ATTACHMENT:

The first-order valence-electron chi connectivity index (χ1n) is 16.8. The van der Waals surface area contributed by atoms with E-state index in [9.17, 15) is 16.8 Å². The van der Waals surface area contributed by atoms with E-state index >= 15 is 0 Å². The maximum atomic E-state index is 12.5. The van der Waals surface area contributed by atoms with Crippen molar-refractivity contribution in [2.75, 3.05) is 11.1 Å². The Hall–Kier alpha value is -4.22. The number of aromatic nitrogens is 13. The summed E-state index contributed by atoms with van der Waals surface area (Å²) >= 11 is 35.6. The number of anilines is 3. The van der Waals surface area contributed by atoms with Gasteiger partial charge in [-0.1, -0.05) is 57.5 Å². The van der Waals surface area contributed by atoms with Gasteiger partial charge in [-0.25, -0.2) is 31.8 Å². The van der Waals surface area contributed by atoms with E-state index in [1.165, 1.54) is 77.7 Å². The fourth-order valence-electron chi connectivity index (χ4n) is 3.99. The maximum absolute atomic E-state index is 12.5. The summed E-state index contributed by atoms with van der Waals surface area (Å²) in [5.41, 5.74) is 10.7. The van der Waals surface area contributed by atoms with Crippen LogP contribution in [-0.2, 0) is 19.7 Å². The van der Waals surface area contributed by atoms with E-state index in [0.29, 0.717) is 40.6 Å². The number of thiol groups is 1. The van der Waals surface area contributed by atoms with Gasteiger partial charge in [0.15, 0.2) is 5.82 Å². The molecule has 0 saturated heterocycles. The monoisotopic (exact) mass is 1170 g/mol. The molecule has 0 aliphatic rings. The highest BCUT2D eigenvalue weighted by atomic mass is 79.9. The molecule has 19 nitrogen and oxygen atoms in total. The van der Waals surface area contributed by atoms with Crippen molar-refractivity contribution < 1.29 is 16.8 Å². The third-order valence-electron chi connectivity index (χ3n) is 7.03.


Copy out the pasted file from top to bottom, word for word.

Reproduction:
The first-order valence-electron chi connectivity index (χ1n) is 16.8. The van der Waals surface area contributed by atoms with E-state index in [9.17, 15) is 16.8 Å². The van der Waals surface area contributed by atoms with E-state index >= 15 is 0 Å². The maximum atomic E-state index is 12.5. The van der Waals surface area contributed by atoms with Crippen molar-refractivity contribution in [2.75, 3.05) is 11.1 Å². The Hall–Kier alpha value is -4.22. The number of aromatic nitrogens is 13. The summed E-state index contributed by atoms with van der Waals surface area (Å²) >= 11 is 35.6. The number of anilines is 3. The van der Waals surface area contributed by atoms with Gasteiger partial charge in [-0.1, -0.05) is 57.5 Å². The van der Waals surface area contributed by atoms with Gasteiger partial charge in [-0.25, -0.2) is 31.8 Å². The van der Waals surface area contributed by atoms with E-state index in [1.165, 1.54) is 77.7 Å². The fourth-order valence-electron chi connectivity index (χ4n) is 3.99. The maximum absolute atomic E-state index is 12.5. The summed E-state index contributed by atoms with van der Waals surface area (Å²) in [5.41, 5.74) is 10.7. The van der Waals surface area contributed by atoms with Crippen LogP contribution in [-0.2, 0) is 19.7 Å². The van der Waals surface area contributed by atoms with E-state index in [0.29, 0.717) is 40.6 Å². The number of thiol groups is 1. The van der Waals surface area contributed by atoms with Gasteiger partial charge in [0.15, 0.2) is 5.82 Å². The molecule has 0 saturated heterocycles. The monoisotopic (exact) mass is 1170 g/mol. The molecule has 0 aliphatic rings. The highest BCUT2D eigenvalue weighted by atomic mass is 79.9. The molecule has 19 nitrogen and oxygen atoms in total. The van der Waals surface area contributed by atoms with Crippen molar-refractivity contribution < 1.29 is 16.8 Å². The third-order valence-electron chi connectivity index (χ3n) is 7.03.